British Airways has been offering the Flying with Confidence course for about 35 years, and they have helped over 50,000 people. They claim to have a 98% success rate, and I can believe it. They offer a staff of over 40 people who assist from a number of different angles; from pilots to flight attendants, to air traffic controllers — all able to answer questions about the flying process.

Historically, they have only offered in-person courses at London Heathrow & Gatwick, Edinburgh, Glasgow, Manchester, Dubai, and Johannesburg. However, due to COVID, they started providing an online option. I felt lucky enough to participate in the first online class.

There was still an in-person session that took place in London, which had about 40 attendees safely spread out among two rooms — they typically have over 100 participants. The course was completed over two days. The first day was a presentation that went over the different aspects of flight and the psychology of flying phobias. On the second day, people boarded a British Airways Airbus A319 and took a flight to nowhere. How cool is that?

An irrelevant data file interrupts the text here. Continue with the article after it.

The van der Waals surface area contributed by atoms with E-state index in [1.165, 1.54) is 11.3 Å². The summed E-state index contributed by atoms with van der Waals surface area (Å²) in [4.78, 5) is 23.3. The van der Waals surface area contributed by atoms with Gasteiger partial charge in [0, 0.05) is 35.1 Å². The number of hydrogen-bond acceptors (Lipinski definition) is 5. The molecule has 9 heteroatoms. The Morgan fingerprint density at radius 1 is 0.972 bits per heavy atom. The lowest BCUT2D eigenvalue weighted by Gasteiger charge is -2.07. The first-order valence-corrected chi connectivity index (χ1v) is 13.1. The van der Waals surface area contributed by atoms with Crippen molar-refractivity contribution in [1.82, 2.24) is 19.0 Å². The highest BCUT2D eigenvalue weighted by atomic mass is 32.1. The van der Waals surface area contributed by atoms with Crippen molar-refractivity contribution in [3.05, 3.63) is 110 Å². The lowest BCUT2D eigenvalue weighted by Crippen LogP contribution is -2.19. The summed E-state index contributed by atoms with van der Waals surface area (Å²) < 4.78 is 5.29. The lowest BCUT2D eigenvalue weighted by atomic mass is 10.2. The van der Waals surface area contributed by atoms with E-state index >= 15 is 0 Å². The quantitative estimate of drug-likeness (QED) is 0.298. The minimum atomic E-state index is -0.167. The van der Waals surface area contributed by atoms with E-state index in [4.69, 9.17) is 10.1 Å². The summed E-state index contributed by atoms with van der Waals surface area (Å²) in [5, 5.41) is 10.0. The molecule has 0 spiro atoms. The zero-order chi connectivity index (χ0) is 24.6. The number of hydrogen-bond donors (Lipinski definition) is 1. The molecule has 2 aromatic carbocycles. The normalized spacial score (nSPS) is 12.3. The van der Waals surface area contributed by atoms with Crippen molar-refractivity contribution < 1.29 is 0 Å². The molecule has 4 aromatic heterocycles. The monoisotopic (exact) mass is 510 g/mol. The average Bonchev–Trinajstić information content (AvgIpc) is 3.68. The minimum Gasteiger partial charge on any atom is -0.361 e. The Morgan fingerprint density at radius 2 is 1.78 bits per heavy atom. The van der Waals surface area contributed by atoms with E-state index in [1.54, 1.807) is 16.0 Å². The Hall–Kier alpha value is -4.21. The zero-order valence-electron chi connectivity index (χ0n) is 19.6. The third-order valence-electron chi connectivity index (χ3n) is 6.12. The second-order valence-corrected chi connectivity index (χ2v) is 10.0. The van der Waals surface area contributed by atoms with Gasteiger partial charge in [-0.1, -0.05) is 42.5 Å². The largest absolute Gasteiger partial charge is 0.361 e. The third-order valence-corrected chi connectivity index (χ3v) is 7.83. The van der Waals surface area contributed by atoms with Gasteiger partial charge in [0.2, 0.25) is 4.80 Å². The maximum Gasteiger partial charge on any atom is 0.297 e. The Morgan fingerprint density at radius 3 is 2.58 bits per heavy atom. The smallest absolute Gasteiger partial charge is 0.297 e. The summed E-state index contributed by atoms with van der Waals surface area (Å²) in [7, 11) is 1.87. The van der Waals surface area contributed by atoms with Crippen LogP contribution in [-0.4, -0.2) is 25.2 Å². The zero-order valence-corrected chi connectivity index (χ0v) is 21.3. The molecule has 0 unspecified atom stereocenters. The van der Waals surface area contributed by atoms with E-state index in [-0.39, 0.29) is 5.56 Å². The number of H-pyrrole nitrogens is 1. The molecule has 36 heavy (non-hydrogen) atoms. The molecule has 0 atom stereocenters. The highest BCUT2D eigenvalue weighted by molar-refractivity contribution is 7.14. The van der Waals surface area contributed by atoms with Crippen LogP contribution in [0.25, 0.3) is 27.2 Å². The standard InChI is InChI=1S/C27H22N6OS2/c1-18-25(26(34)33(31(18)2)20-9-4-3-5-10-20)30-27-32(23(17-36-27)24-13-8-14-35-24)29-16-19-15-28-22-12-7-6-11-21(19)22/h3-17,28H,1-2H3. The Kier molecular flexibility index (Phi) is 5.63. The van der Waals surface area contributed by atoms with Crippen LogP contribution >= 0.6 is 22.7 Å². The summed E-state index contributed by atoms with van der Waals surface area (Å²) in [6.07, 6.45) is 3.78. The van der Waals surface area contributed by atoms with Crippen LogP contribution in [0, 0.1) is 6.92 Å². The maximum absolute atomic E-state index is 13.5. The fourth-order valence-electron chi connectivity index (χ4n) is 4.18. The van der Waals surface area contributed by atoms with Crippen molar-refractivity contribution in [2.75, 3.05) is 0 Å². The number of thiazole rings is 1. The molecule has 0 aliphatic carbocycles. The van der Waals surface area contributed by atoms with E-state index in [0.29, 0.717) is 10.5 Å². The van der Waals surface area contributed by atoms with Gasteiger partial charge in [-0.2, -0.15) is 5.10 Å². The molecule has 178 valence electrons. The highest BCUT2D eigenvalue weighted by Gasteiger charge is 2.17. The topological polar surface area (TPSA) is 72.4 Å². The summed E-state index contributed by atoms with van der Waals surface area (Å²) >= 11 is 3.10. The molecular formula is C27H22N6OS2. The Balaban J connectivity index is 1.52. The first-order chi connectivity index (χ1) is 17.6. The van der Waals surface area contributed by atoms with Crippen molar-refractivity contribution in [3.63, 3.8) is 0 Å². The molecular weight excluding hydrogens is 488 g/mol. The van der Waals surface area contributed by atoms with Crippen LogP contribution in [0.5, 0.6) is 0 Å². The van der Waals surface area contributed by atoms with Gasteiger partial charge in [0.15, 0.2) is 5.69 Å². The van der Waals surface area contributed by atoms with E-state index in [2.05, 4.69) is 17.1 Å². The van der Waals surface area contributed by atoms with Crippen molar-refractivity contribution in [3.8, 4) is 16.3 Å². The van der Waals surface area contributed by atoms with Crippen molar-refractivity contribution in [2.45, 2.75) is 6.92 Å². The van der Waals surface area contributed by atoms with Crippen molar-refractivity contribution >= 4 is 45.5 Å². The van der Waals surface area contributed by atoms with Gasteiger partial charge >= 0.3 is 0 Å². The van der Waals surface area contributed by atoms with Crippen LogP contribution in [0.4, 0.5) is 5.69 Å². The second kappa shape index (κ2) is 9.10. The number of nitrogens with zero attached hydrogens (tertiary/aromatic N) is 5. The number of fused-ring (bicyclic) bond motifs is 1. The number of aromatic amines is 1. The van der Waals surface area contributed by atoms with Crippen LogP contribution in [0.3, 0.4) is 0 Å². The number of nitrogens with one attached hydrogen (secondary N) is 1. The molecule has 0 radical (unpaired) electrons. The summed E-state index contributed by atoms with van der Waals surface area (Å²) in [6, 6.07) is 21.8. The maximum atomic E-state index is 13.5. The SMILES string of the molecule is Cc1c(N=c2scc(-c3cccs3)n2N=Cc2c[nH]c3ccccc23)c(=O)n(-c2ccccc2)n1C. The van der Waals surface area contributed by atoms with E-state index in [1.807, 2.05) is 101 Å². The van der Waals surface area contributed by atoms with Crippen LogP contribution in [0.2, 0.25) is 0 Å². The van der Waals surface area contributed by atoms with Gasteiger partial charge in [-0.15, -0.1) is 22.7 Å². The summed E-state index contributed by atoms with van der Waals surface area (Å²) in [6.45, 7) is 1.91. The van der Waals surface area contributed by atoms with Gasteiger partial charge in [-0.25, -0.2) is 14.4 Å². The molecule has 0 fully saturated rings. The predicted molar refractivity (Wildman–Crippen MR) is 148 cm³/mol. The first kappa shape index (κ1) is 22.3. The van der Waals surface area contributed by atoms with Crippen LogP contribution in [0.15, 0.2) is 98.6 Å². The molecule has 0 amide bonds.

Captain Steve Allright didn’t present under a 747, but this photo was pretty sweet, so I had to use it – Photo: British Airways

While others attending in person were dressed more professionally, I was in my PJs snuggled in bed at about 1:00 am my time.

The program started with British Airways Captain Steve Allright at the helm. I was quite impressed. Not just with the fact that he was a 747 training captain, and has recently transitioned to the 787 Dreamliner, but just his tone and demeanor were so calm. If I had a fear of flying — this is the person who I wanted helping me.